It is often during the changeover season that most injuries occur, because the body is not used to the change in exercise. If you are about to change your level of activity significantly in the next few weeks or months, it is a very good idea to make an effort to get in some consistent gym time just before your winter sport starts- and performing movement that is similar to your new activity is a very good idea.
For example- if you are a downhill skiier, start increasing your quad strength by doing walking lunges- start with 75 walking lunges and work your way up to 3 or 4 sets, along with your current leg weight lifting regime. The more quad strength you have, the better knee protection you have and you will be less likely to hurt yourself on the hill.
(If 75 walking lunges seems like a lot, then you might want to rethink spending full days on the ski hill, and start with half days to build up strength!)
Cross country skiiers can benifit from any exercise that activates glut and hamstring muscles- it is these muscles that should be primarily activated for proper skiing technique. Incorrect technique can lead to overuse of the hip flexors and cause a hip bursitis that can be difficult to treat.
Indoor soccer, squash and tennis are all sports which require sudden pivots and sharp movements, usually with a bent knee. Knee injuries are the most common with this type of movement if the proprioceptive system (the nerve endings that interpret where your body is in space) fails to work properly. The best exercises to train your proprioceptive system are usually exercises involving balance or core stability. For training the lower body this can be as simple as one legged balancing with the knee slightly bent, to as complex as pistol squats on a bosu ball.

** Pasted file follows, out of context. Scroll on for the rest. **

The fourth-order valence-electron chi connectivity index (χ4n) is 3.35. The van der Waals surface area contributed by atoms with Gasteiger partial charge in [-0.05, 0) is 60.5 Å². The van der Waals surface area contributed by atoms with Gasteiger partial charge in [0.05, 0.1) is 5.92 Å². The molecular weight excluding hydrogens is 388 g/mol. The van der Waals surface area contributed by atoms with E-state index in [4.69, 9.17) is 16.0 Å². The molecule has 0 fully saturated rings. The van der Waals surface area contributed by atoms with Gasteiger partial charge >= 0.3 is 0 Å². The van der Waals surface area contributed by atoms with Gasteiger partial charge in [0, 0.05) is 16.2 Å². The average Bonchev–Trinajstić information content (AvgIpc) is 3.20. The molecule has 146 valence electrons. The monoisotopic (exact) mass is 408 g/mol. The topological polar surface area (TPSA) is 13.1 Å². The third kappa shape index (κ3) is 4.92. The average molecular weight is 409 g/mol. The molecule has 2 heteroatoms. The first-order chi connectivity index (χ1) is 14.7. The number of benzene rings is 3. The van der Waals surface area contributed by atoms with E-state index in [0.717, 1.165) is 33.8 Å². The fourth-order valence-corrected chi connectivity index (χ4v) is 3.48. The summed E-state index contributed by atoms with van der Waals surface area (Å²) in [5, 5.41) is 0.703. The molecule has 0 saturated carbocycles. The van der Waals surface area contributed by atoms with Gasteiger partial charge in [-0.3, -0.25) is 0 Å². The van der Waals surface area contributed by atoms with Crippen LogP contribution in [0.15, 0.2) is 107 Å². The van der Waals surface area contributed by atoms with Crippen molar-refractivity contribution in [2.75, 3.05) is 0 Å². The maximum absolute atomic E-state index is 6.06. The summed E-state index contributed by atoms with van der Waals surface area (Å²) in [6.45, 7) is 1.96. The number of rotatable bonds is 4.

Your personal trainer, athletic therapist or another qualified trainer can give you pointers on the proper way to perform these exercises safely and effectively. Please consult a specialist before attempting a new exercise on your own if you have no prior experience.
She has over a decade of experience treating all calibre of athletes, from the weekend warrior, to the ultramarathoner and professional dancer. If you are wondering if she might be able to effectively treat your injury, please do not hesitate to call or text her at (403) 244-6444.
Please note, Dr. Guthrie has quite a busy schedule. If you reach voice mail, please leave a message and she will get back to you at her earliest available opportunity, typically within two hours.
Active release technique: Spine, Upper, Lower, Nerve entrapments, Since 2002
Graston technique Since 2004
Kinesiotaping Since 2005
Monday and Wednesday: 1-6pm
Tuesday, Thursday and friday: 8-12:30
Dr. Guthrie can be reached at (403) 244-6444 via phone or text, from 8-6 daily. (appointments can be booked outside the above office hours, as she has her phone with her. If you are unable to get her directly, please leave a message and she will return your phone call as soon as she is able.)
Dr. Guthrie's practice is located at:
Suite 406, 320- 23rd Avenue SW
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Clinic hours are staggered for your convenience.
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